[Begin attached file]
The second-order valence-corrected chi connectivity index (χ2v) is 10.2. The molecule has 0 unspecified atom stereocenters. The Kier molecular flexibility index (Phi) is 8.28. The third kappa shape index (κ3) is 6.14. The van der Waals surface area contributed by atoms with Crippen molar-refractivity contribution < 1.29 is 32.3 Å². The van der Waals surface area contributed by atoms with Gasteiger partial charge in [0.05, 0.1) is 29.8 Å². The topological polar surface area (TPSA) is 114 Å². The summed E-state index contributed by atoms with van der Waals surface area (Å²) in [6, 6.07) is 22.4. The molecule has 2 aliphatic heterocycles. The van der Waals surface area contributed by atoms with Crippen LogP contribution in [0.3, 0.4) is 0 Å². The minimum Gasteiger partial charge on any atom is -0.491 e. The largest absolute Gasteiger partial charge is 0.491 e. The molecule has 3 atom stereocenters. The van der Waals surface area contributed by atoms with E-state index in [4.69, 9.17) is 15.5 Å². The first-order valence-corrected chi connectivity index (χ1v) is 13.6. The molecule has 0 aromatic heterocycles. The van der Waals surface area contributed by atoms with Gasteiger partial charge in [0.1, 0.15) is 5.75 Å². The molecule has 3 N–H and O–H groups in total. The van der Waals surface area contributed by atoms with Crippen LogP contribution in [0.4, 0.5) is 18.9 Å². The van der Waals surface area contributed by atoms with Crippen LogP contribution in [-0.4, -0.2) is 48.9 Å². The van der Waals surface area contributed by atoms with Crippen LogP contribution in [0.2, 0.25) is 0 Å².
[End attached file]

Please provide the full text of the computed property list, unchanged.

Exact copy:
The second-order valence-corrected chi connectivity index (χ2v) is 10.2. The molecule has 0 unspecified atom stereocenters. The Kier molecular flexibility index (Phi) is 8.28. The third kappa shape index (κ3) is 6.14. The van der Waals surface area contributed by atoms with Crippen molar-refractivity contribution < 1.29 is 32.3 Å². The van der Waals surface area contributed by atoms with Gasteiger partial charge in [0.05, 0.1) is 29.8 Å². The topological polar surface area (TPSA) is 114 Å². The summed E-state index contributed by atoms with van der Waals surface area (Å²) in [6, 6.07) is 22.4. The molecule has 2 aliphatic heterocycles. The van der Waals surface area contributed by atoms with Crippen LogP contribution in [0.3, 0.4) is 0 Å². The minimum Gasteiger partial charge on any atom is -0.491 e. The largest absolute Gasteiger partial charge is 0.491 e. The molecule has 3 atom stereocenters. The van der Waals surface area contributed by atoms with E-state index in [4.69, 9.17) is 15.5 Å². The first-order valence-corrected chi connectivity index (χ1v) is 13.6. The molecule has 0 aromatic heterocycles. The van der Waals surface area contributed by atoms with Gasteiger partial charge in [0.1, 0.15) is 5.75 Å². The molecule has 3 N–H and O–H groups in total. The van der Waals surface area contributed by atoms with Crippen LogP contribution in [0.4, 0.5) is 18.9 Å². The van der Waals surface area contributed by atoms with Crippen LogP contribution in [-0.4, -0.2) is 48.9 Å². The van der Waals surface area contributed by atoms with Crippen LogP contribution in [0.2, 0.25) is 0 Å².